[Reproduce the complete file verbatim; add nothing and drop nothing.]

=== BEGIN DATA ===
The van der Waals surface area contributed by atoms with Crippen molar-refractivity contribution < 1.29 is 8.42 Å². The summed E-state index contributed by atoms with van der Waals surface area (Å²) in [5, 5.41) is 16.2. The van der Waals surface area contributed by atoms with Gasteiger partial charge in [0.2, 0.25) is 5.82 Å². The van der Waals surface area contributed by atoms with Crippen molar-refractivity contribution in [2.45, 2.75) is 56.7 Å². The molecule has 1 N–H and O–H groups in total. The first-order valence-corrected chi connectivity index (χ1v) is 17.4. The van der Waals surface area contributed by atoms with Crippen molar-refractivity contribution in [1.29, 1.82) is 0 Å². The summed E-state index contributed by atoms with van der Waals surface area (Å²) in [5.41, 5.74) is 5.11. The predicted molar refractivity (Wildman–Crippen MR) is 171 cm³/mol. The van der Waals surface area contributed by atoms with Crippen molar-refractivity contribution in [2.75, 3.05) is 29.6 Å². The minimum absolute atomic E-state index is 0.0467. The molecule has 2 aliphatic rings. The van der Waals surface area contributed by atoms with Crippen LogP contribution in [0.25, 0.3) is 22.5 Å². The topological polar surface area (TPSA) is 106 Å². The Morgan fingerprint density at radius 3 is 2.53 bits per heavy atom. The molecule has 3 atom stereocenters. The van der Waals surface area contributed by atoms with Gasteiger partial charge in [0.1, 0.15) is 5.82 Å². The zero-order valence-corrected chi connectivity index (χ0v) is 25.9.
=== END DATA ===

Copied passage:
The van der Waals surface area contributed by atoms with Crippen molar-refractivity contribution < 1.29 is 8.42 Å². The summed E-state index contributed by atoms with van der Waals surface area (Å²) in [5, 5.41) is 16.2. The van der Waals surface area contributed by atoms with Gasteiger partial charge in [0.2, 0.25) is 5.82 Å². The van der Waals surface area contributed by atoms with Crippen molar-refractivity contribution in [2.45, 2.75) is 56.7 Å². The molecule has 1 N–H and O–H groups in total. The first-order valence-corrected chi connectivity index (χ1v) is 17.4. The van der Waals surface area contributed by atoms with Crippen molar-refractivity contribution in [1.29, 1.82) is 0 Å². The summed E-state index contributed by atoms with van der Waals surface area (Å²) in [5.41, 5.74) is 5.11. The predicted molar refractivity (Wildman–Crippen MR) is 171 cm³/mol. The van der Waals surface area contributed by atoms with Crippen molar-refractivity contribution in [2.75, 3.05) is 29.6 Å². The minimum absolute atomic E-state index is 0.0467. The molecule has 2 aliphatic rings. The van der Waals surface area contributed by atoms with Crippen LogP contribution in [0.25, 0.3) is 22.5 Å². The topological polar surface area (TPSA) is 106 Å². The Morgan fingerprint density at radius 3 is 2.53 bits per heavy atom. The molecule has 3 atom stereocenters. The van der Waals surface area contributed by atoms with Gasteiger partial charge in [0.1, 0.15) is 5.82 Å². The zero-order valence-corrected chi connectivity index (χ0v) is 25.9.